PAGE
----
The Department of Justice has found that the conditions at Alabama's prisons for men violate inmates' constitutional rights because they are subjected to excessive force. After a multi-year investigation, the department discovered the use of excessive force by correctional officers at 12 of the 13 facilities evaluated, violating inmates' Eighth Amendment rights.
"Given the identified pervasiveness of the uses of excessive force and the statewide application of [Alabama Department of Corrections'] use of force policies and procedures, we have reasonable cause to believe that the uses of excessive force occurring within Alabama's prisons give rise to systemic unconstitutional conditions," the Justice Department wrote in a letter to Alabama Governor Kay Ivey.
The Eighth Amendment protects inmates from "cruel and unusual punishment," and during their investigation, the Justice Department found instances where correctional officers used excessive force on inmates by using batons, chemical agents and physical force. Some inmates were victims of excessive force when they were already restrained or subdued, and there was no heightened risk to officers.
"The Constitution guarantees prisoners the right not to be subjected to excessive force and to be housed in reasonably safe conditions," Assistant Attorney General Eric Dreiband for the Civil Rights Division said in a statement. "Our investigation found reasonable cause to believe that there is a pattern or practice of using excessive force against prisoners in Alabama's prisons for men. The Justice Department hopes to work with Alabama to resolve the department's concerns."
The department opened an investigation into the prison system in October 2016 under the Civil Rights of Institutionalized Persons Act, into three areas of concern: whether inmates were protected from physical or sexual abuse from other inmates, from correctional officers, and whether inmates were living in sanitary, secure, and safe conditions.
While the department did not find evidence to suggest that correctional officers were sexually assaulting inmates, they did find a pattern showing a "lack of accountability in reviewing and tracking uses of force." They also noted that many instances of excessive force likely went unreported.
"Ultimately, Alabama does not properly prevent and address unconstitutional uses of force in its prisons, fostering a culture where unlawful uses of force are common," the report said.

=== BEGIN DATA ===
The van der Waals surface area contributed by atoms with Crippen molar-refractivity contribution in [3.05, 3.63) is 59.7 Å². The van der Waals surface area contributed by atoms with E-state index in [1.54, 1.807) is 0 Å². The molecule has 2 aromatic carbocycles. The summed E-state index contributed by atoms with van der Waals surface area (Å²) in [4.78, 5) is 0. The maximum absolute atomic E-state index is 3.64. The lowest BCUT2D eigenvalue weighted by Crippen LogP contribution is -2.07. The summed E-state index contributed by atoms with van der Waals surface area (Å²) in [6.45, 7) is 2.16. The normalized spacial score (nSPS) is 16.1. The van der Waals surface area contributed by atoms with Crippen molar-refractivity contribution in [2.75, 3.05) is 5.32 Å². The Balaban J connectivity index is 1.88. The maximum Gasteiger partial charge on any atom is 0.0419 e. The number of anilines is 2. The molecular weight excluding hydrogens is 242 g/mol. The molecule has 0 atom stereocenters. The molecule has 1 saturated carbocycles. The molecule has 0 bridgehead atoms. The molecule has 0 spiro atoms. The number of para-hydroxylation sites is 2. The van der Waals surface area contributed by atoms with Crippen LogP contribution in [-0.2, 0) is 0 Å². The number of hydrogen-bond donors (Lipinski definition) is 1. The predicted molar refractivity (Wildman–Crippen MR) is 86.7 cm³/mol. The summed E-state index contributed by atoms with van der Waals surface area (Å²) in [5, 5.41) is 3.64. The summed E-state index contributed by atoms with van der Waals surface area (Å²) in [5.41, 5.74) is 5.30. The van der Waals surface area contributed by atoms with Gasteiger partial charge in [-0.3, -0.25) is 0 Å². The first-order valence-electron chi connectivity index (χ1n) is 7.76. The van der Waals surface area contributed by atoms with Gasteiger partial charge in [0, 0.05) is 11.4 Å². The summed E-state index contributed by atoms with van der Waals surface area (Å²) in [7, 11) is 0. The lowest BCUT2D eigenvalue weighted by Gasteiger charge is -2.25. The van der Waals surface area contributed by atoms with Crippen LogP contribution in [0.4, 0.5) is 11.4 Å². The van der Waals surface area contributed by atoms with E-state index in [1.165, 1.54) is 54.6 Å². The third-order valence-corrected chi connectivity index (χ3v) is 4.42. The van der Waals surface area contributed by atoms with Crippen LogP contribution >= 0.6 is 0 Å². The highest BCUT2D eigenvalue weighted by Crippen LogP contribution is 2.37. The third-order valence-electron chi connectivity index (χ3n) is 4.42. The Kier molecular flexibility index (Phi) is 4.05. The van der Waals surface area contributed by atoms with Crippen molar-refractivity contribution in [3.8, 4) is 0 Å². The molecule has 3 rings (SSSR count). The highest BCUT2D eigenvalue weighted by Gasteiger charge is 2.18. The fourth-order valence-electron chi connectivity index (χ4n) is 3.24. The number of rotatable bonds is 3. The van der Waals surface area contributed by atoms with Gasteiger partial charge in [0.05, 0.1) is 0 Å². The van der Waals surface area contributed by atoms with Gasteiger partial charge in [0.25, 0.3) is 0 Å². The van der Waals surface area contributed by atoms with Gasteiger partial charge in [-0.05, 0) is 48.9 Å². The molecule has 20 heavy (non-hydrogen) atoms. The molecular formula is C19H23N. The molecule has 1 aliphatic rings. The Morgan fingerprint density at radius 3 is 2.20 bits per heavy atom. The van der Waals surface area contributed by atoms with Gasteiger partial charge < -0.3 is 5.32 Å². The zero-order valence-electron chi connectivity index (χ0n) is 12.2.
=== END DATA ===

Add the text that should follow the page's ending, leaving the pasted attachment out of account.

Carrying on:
The Justice Department said that 13 prisons for men in Alabama hold 16,600 men in-house — 6,000 more than they have the capacity for. DOJ pointed to issues of overcrowded facilities and understaffing as potential causes for the increased rate of excessive force.
Last year, two inmates died after use of force incidents at two separate prisons in the state. In one case, officers reported that an inmate fell from a bunk bed, however, the autopsy showed that the prisoner died as a result of blunt force trauma to the head and that he suffered from "intracranial bleeding, fractures of his nose and left eye socket, and had at least six teeth knocked out." Two officers were placed on leave.
"Despite ADOC's awareness of these incidents, it failed to effectively address systemic deficiencies—particularly with respect to accountability measures—that are leading to uses of excessive force," the report alleges. "We also found that ADOC failed to make and maintain proper records of excessive force incidents and that ADOC was unwilling to produce records that it did maintain."
This is the second time since last April that the department foundin the state's troubled prison system. At the time, the Justice Department said the state failed to protect inmates from "prisoner-on-prisoner violence, prisoner-on-prisoner sexual abuse, and by failing to provide safe and sanitary conditions."
The DOJ warns that they will file a lawsuit if the state does not take action to rectify the situation in 49 days.